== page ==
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Nick of time


Director Douglas McGrath must be an honorary Brit. The Hollywood character actor has revealed an affinity for English lit by adapting and directing an estimable Emma with Gwyneth Paltrow in 1996, and now topping himself with an irresistible Nicholas Nickleby. McGrath has distilled the nearly 1,000-page Dickens novel into a breezy 132-minute film that seems to boast fully half of the most lovable character actors in England -- plus a few ringers from the New World.

Upon the death of his father, the upstanding title character (Charlie Hunnam) and his mother and sister are forced to rely on a Scrooge-like uncle (Christopher Plummer) for support. Nicholas takes a job at Dotheboys (yes, it's pronounced "Do the boys"), an unimaginably severe country boarding school ruled by a vicious couple (Juliet Stevenson and Jim Broadbent) whose wickedness only fires their ardor.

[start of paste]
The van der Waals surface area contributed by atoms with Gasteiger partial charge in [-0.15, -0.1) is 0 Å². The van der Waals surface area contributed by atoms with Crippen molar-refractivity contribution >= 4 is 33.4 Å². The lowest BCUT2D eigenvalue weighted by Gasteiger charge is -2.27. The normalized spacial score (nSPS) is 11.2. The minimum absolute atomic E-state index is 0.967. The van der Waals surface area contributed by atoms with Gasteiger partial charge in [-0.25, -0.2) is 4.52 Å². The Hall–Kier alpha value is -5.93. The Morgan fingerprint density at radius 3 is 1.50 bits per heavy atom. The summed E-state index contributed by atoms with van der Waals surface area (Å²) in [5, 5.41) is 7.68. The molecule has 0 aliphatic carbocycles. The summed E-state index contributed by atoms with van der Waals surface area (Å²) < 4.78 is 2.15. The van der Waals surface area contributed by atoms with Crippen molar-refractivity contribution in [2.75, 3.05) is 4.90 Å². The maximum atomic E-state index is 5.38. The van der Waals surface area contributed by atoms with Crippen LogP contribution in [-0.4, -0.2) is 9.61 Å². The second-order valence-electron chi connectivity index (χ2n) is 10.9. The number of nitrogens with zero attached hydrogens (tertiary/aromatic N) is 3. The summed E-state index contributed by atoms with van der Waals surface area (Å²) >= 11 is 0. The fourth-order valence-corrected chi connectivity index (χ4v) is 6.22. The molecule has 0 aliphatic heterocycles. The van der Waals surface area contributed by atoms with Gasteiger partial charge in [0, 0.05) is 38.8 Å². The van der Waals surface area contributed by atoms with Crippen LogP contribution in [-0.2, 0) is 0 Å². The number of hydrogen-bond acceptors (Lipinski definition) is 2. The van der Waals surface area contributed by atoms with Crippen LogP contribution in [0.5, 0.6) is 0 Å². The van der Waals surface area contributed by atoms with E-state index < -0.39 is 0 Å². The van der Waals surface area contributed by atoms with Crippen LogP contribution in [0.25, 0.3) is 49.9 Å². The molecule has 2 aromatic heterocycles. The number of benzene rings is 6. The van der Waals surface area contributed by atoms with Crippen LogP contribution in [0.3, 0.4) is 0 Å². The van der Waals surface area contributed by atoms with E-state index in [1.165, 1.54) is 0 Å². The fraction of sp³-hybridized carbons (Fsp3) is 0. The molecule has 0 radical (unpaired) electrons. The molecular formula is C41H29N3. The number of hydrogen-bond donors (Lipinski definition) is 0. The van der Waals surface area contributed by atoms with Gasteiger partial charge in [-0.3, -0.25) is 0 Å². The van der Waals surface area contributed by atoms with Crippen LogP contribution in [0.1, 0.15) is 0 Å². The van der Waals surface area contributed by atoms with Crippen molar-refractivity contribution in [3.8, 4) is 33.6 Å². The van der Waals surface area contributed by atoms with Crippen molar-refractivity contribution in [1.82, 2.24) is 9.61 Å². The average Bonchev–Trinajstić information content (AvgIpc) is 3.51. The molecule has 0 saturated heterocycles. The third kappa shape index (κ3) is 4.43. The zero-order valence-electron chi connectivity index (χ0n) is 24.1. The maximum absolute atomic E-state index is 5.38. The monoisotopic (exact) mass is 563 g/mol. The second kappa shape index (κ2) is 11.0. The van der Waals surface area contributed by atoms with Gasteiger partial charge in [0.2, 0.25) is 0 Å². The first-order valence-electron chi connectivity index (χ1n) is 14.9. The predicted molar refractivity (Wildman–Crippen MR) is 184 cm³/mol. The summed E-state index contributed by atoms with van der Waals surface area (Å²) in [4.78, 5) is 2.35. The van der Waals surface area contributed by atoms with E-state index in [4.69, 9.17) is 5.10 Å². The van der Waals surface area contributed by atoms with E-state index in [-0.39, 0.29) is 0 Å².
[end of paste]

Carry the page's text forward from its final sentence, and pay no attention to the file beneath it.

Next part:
Plummer and Broadbent's characters embrace evil like only Dickensian villains can, and they inflict considerable cruelty on the good guys, especially Billy Elliot's Jamie Bell as a hapless, disabled servant. But you know you're in safe hands with Nicholas Nickleby, as McGrath uses perfectly balanced comedy to alleviate the extremes of the melodrama. "Is he good or bad?" Tom Courtenay's boozy butler asks on meeting a new character, which sets the film's unapologetically black-and-white approach.

The dialogue does justice to Dickens' trademark exaggeration, often to funny effect: "My curse upon you!" hisses Plummer at one point. But McGrath also injects some more modern, straight-faced jokes into the mix, especially through a troupe of shabby good-hearted thespians led by Nathan Lane and Barry Humphries (Dame Edna).

Hunnam not only looks like a 19th-century hero -- he could have stepped off the cover of a romance novel -- but his acting doesn't flatten Nicholas' essential decency. He's a protagonist you can't help but root for, his all-black formal mourning attire representing his integrity. In following his trials and triumphs, McGrath's Nicholas Nickleby is less a showcase of Dickens the social crusader than Dickens the audience-pleaser, and proves a delightful celebration of old-fashioned Englishness.

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